Throughout the series, he enters many romantic relationships of varying duration, and is commonly referred to as a womanizer by his friends. He does not seem to discriminate between human women and their robot or "fem-bot" counterparts, and is shown actively pursuing both. Likewise, his taste in fem-bot partners does not seem to be affected by the fem-bot's height or weight, and he is shown numerous times chasing fem-bots of all builds. In "Proposition Infinity", Bender's secret affair with coworker Amy Wong leads to a referendum that, once approved, legalizes robosexuality. In "The Bots and the Bees", he has a sexual encounter with a fem-bot soda vending machine that leads to the almost-instantaneous birth of a son, whom he names Ben, after the first part of his own name.
Professor Farnsworth describes Bender to be constructed of an alloy of iron and osmium. Bender hates magnets, as magnets interfere with his inhibition unit, causing him to uncontrollably start singing folk songs when near his head; and also causing him to reveal his secret ambition to be a folk singer. He is once able to attach a magnetic small faux-beard underneath his mouth without breaking into song. Bender also has a near-pathological fear of electric can openers.
Bender's visual design went through multiple changes before reaching its final state. One of the decisions which Groening found to be particularly difficult was whether Bender's head should be square or round. Initially he worked under the idea that all robots would have square heads in the year 3000; however, it was later decided that Bender's head should be round, a visual play on the idea that Bender is a "round peg in a square hole".
When casting for Futurama, Bender's voice was the most difficult to cast, in part because the show's creators had not yet decided what robots should sound like. Because of this, every voice actor who auditioned, no matter for what role, was also asked to read for Bender. After about 300 auditions, even series co-creator Cohen attempted to audition after being told he sounded like a robot. John DiMaggio was eventually chosen for the role after his second audition.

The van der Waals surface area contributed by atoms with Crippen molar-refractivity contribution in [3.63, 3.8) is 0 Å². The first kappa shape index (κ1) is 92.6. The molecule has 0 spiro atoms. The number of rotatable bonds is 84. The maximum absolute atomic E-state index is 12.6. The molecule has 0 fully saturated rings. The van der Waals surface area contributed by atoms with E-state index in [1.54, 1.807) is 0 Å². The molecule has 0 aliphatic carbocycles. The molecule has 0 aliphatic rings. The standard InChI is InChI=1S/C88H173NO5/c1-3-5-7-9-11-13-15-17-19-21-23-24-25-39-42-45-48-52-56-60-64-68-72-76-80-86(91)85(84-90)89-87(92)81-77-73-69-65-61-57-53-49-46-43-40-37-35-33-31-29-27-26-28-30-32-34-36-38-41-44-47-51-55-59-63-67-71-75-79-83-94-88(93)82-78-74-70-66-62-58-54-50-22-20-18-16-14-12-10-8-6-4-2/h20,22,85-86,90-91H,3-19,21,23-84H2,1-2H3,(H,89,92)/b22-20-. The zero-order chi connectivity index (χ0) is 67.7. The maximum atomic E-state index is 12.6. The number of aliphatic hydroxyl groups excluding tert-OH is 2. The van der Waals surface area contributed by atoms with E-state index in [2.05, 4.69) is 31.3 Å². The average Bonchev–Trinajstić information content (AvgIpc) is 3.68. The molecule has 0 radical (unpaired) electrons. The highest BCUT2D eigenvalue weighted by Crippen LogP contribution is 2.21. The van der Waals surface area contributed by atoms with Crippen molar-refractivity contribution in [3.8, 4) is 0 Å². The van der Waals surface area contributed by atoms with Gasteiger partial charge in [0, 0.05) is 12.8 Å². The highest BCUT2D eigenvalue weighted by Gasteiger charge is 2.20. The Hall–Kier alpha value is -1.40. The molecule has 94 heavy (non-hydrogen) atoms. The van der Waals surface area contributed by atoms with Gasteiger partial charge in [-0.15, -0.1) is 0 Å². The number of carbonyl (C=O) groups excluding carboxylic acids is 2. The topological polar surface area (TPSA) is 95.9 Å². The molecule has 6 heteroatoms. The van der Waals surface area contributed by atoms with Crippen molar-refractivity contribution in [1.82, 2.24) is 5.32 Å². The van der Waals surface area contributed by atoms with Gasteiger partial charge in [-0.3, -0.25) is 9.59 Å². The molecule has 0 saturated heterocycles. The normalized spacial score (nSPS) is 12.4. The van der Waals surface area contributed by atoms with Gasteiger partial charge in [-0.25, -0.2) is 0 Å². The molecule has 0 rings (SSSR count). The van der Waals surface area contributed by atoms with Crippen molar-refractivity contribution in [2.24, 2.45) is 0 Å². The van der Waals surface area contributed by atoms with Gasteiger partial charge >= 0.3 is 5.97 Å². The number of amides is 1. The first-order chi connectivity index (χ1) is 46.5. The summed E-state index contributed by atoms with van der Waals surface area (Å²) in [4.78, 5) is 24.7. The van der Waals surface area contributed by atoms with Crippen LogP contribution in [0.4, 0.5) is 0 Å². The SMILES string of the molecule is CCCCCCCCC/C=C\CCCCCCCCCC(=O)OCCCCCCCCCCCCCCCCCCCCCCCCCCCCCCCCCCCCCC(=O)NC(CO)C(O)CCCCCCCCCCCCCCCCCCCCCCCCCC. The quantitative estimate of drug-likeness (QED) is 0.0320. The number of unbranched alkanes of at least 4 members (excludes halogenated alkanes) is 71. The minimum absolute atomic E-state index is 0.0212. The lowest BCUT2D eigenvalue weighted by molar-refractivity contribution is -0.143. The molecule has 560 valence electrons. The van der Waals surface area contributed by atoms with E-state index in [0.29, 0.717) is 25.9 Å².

DiMaggio originally auditioned using his Bender voice for the role of Professor Farnsworth and used a voice later used for URL the police robot for Bender. He describes the voice he got the part with as a combination of a sloppy drunk, Slim Pickens, and a character one of his college friends created named "Charlie the sausage-lover". Casting directors liked that he made the character sound like a drunk, rather than an automaton. DiMaggio has noted that he had difficulty singing as Bender in "Hell Is Other Robots" because he was forced to sing the harmony part in a low key.
Bender's factory-set height is 5 ft. 6 in. (168 cm); 6 ft. (183 cm) including his antenna. In "The Farnsworth Parabox", Bender states that he flipped a coin to decide his color, ending up with foghat gray rather than gold. In "The Cyber House Rules", Bender shows the kids a black-and-white mug shot of himself taken after his arrest for theft. In "Time Keeps on Slippin'", Bender is shown trying to join a basketball team and makes himself taller by simply extending his legs. His body has a "shiny metal ass", two legs, two "Extens-o-matic" arms with three fingers each, a head with two replaceable eyes shaped like light-emitting diodes, and a mouth used for fuel intake and voice communication. In "Bender Gets Made", Bender claims he also has a nose, but he chooses not to wear it. Bender's human-like characteristics are reinforced by his display of behaviors often regarded as exclusive to humans, such as whistling, snoring, having bloodshot eyes, crying, feeling physical attraction, being tickled, dreaming, and belching.
Other bending units of the same model as Bender, such as Flexo, share the same hardware design, but differ in terms of their personality and behavior. For example, Flexo shows personality traits similar to those of Bender but is not quite as "evil" as Bender. In the episode "Mother's Day", Leela looks through a simulation of a bending unit's sight, which targets potential rubes and then denotes a plan to rob them and leave them in a ditch, implying that all bending robots are somewhat prone to theft and amoral by design. However, another unit, Billy West (named after the series voice actor of the same name), is helpful and kind, though he lives as a farmer on the Moon and insists on not being a bending unit.
Bender's serial number, 2716057, can be expressed as the sum of two cubes, which is humorous to Bender and Flexo after Flexo reveals that his serial number has the same characteristic (also, Bender’s designation 1729 is a taxicab number).